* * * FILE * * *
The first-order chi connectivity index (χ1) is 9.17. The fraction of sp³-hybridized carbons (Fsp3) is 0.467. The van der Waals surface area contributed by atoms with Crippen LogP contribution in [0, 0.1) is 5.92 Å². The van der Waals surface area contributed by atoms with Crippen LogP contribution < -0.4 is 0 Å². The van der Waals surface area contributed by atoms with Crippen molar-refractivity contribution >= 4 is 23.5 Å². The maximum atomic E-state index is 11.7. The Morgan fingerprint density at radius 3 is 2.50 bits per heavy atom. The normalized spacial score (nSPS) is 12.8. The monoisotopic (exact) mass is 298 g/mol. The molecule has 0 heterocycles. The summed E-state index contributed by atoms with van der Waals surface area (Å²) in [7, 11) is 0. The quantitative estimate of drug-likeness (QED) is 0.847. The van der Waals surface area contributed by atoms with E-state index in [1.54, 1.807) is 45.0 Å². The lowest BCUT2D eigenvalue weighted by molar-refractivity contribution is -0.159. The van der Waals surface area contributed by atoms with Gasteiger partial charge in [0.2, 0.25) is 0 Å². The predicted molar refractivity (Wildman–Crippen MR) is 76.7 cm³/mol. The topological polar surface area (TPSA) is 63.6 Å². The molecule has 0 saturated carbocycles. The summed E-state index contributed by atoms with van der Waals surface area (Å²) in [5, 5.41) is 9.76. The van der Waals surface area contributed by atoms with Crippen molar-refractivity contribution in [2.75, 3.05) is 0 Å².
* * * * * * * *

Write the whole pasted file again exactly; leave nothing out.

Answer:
The first-order chi connectivity index (χ1) is 9.17. The fraction of sp³-hybridized carbons (Fsp3) is 0.467. The van der Waals surface area contributed by atoms with Crippen LogP contribution in [0, 0.1) is 5.92 Å². The van der Waals surface area contributed by atoms with Crippen LogP contribution < -0.4 is 0 Å². The van der Waals surface area contributed by atoms with Crippen molar-refractivity contribution >= 4 is 23.5 Å². The maximum atomic E-state index is 11.7. The Morgan fingerprint density at radius 3 is 2.50 bits per heavy atom. The normalized spacial score (nSPS) is 12.8. The monoisotopic (exact) mass is 298 g/mol. The molecule has 0 heterocycles. The summed E-state index contributed by atoms with van der Waals surface area (Å²) in [7, 11) is 0. The quantitative estimate of drug-likeness (QED) is 0.847. The van der Waals surface area contributed by atoms with E-state index in [1.54, 1.807) is 45.0 Å². The lowest BCUT2D eigenvalue weighted by molar-refractivity contribution is -0.159. The van der Waals surface area contributed by atoms with Gasteiger partial charge in [0.2, 0.25) is 0 Å². The predicted molar refractivity (Wildman–Crippen MR) is 76.7 cm³/mol. The topological polar surface area (TPSA) is 63.6 Å². The molecule has 0 saturated carbocycles. The summed E-state index contributed by atoms with van der Waals surface area (Å²) in [5, 5.41) is 9.76. The van der Waals surface area contributed by atoms with Crippen molar-refractivity contribution in [2.75, 3.05) is 0 Å².